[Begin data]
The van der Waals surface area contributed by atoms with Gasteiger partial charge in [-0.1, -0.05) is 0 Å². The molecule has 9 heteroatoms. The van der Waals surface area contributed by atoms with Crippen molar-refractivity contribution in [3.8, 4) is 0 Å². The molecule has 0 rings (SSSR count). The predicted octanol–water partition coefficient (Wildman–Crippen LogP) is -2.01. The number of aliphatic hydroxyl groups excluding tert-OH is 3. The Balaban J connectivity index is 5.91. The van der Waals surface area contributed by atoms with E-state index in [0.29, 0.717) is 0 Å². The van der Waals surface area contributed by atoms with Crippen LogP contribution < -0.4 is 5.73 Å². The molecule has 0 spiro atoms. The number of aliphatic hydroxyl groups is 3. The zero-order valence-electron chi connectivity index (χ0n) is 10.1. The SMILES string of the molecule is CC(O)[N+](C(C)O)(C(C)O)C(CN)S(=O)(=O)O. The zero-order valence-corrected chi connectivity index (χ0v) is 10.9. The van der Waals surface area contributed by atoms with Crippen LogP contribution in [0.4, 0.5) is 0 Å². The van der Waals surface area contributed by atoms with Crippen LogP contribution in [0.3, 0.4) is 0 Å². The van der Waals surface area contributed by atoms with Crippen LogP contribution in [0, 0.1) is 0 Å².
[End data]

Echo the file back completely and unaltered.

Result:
The van der Waals surface area contributed by atoms with Gasteiger partial charge in [-0.1, -0.05) is 0 Å². The molecule has 9 heteroatoms. The van der Waals surface area contributed by atoms with Crippen molar-refractivity contribution in [3.8, 4) is 0 Å². The molecule has 0 rings (SSSR count). The predicted octanol–water partition coefficient (Wildman–Crippen LogP) is -2.01. The number of aliphatic hydroxyl groups excluding tert-OH is 3. The Balaban J connectivity index is 5.91. The van der Waals surface area contributed by atoms with E-state index in [0.29, 0.717) is 0 Å². The van der Waals surface area contributed by atoms with Crippen LogP contribution < -0.4 is 5.73 Å². The molecule has 0 spiro atoms. The number of aliphatic hydroxyl groups is 3. The zero-order valence-electron chi connectivity index (χ0n) is 10.1. The SMILES string of the molecule is CC(O)[N+](C(C)O)(C(C)O)C(CN)S(=O)(=O)O. The zero-order valence-corrected chi connectivity index (χ0v) is 10.9. The van der Waals surface area contributed by atoms with Crippen LogP contribution in [0.4, 0.5) is 0 Å². The van der Waals surface area contributed by atoms with Crippen LogP contribution in [0.3, 0.4) is 0 Å². The van der Waals surface area contributed by atoms with Crippen LogP contribution in [0, 0.1) is 0 Å².